Bethea History, Family Crest & Coats of Arms
- Origins Available:
Bethea was first used as a surname in the Scottish/English Borderlands in the medieval era. It came from the personal name Edmond. Bethea is a patronymic surname, which belongs to the category of hereditary surnames. Many patronyms were formed by a son using his father's personal name as a surname. Others were taken from the names of important religious and secular figures. Members of the Bethea family settled in Scotland, just following the Norman Conquest of England, in 1066.
Early Origins of the Bethea family
The surname Bethea was first found in Edinburghshire, a former county, now part of the Midlothian council area where they held a family seat from very early times and were granted lands by Queen Margaret of Scotland. They take their name from the place name Edmondstone, the tun of Eadmund, near Edinburgh. The name may have been derived from Aedmund filius Forn, one of the witnesses to a charter by Thor filius Swani (c. 1150)
Early History of the Bethea family
This web page shows only a small excerpt of our Bethea research. Another 163 words (12 lines of text) covering the years 1070, 1560, 1607, 1659, 1622, 1627, 1712, 1640, 1627, 1712 and 1654 are included under the topic Early Bethea History in all our PDF Extended History products and printed products wherever possible.
Bethea Spelling Variations
Boernician names that evolved in the largely preliterate Middle Ages are often marked by considerable spelling variations. Bethea has been spelled Edmondson, Edmonson, Edminson, Edminston, Edmiston, Edmeston, Edmondon and many more.
Early Notables of the Bethea family (pre 1700)
Notable among the family at this time was Henry Edmondson (1607-1659), an English schoolmaster, entered Queen's College, Oxford in 1622 aged 15. William Edmundson (1627-1712), was an English Quaker whose father was a wealthy yeoman, was born...
Another 36 words (3 lines of text) are included under the topic Early Bethea Notables in all our PDF Extended History products and printed products wherever possible.
Migration of the Bethea family to Ireland
Some of the Bethea family moved to Ireland, but this topic is not covered in this excerpt.
Another 91 words (6 lines of text) about their life in Ireland is included in all our PDF Extended History products and printed products wherever possible.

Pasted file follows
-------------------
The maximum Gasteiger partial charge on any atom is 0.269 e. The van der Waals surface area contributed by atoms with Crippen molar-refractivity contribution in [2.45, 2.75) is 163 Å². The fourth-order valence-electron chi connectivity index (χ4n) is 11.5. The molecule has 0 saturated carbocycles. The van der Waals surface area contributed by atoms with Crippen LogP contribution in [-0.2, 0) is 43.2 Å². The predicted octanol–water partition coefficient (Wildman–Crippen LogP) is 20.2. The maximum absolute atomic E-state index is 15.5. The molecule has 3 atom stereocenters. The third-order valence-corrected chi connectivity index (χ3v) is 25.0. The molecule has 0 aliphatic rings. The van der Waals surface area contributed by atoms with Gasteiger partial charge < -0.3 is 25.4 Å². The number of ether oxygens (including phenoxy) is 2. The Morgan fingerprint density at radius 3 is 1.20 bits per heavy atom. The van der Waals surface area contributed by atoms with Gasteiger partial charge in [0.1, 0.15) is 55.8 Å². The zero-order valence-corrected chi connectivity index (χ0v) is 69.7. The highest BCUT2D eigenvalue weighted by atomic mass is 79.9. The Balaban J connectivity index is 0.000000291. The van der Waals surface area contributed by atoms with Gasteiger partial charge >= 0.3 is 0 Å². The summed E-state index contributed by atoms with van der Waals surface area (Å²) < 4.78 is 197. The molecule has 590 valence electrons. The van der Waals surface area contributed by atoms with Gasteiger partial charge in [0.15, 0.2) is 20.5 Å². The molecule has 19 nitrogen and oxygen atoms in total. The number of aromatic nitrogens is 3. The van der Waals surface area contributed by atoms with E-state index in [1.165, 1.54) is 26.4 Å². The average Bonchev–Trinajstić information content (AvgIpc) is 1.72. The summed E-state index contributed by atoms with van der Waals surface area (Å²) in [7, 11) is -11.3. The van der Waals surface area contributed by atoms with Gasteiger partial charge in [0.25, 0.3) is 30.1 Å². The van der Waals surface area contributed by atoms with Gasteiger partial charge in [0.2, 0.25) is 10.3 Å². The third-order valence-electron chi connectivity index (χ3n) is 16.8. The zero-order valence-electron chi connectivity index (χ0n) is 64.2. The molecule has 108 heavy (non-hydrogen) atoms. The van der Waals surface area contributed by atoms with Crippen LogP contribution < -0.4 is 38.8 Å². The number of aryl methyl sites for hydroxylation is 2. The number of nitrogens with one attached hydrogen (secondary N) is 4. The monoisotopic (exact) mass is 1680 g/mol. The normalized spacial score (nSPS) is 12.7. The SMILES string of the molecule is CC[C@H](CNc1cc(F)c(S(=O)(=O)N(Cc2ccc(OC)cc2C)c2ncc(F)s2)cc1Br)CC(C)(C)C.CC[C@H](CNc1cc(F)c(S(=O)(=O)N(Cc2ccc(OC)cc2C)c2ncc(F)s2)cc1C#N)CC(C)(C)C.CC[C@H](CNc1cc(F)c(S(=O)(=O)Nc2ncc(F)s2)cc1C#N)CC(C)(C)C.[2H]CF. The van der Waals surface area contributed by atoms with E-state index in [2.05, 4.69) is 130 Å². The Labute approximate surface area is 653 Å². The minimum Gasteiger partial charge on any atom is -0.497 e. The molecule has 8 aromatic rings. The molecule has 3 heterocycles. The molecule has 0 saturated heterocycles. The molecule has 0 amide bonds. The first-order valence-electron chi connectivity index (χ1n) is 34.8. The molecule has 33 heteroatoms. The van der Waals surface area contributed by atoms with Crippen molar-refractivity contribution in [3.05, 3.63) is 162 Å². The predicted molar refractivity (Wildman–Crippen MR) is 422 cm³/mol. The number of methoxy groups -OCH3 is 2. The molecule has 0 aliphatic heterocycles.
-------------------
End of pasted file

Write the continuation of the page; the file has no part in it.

Bethea migration to the United States +
Some of the Boernician-Scottish Clan families who came to North America were Loyalists who went north to Canada after the American War of Independence. Families on both sides of the border went on to found two of the world's great nations. This century, families with Scottish roots have rediscovered their heritage through highland games and clan societies. An inquiry into the early roots of North American families reveals a number of immigrants bearing the name Bethea or a variant listed above:
Bethea Settlers in United States in the 20th Century
- Flora or Mrs. J.K. Bethea, aged 35, who immigrated to the United States, in 1913
- James K. Bethea, aged 45, who landed in America, in 1914
- Robert C. Bethea, aged 28, who landed in America, in 1918
- John G. Bethea, who immigrated to America, in 1919
- John Goodman Bethea, aged 29, who arrived at New York, in 1920
- ... (More are available in all our PDF Extended History products and printed products wherever possible.)
Contemporary Notables of the name Bethea (post 1700) +
- Major-General James Albertus Bethea (1887-1984), American Chief Surgeon, Far East Command (1948-1949) 
- Larry Bethea (1956-1987), American NFL football defensive lineman
- James Bethea (b. 1965), American producer and occasional actor
- Erin Bethea (b. 1982), American actress
- Elvin Bethea (b. 1946), former American football defensive end, inductee into the Pro Football Hall of Fame
- Ellen Bethea (b. 1967), American actress, best known for her role as Rachel Gannon on One Life to Live
- Antoine Bethea (b. 1984), American NFL football safety
- Solomon Hicks Bethea (1852-1909), United States federal judge
Related Stories +
The Bethea Motto +
The motto was originally a war cry or slogan. Mottoes first began to be shown with arms in the 14th and 15th centuries, but were not in general use until the 17th century. Thus the oldest coats of arms generally do not include a motto. Mottoes seldom form part of the grant of arms: Under most heraldic authorities, a motto is an optional component of the coat of arms, and can be added to or changed at will; many families have chosen not to display a motto.
Motto: Virtus auget honorem
Motto Translation: Virtue increases honour.
- ^ Black, George F., The Surnames of Scotland Their Origin, Meaning and History. New York: New York Public Library, 1946. Print. (ISBN 0-87104-172-3)
- ^ Generals of World War II. (Retrieved 2011, October 6) James Bethea. Retrieved from http://generals.dk/general/Bethea/James_Albertus/USA.html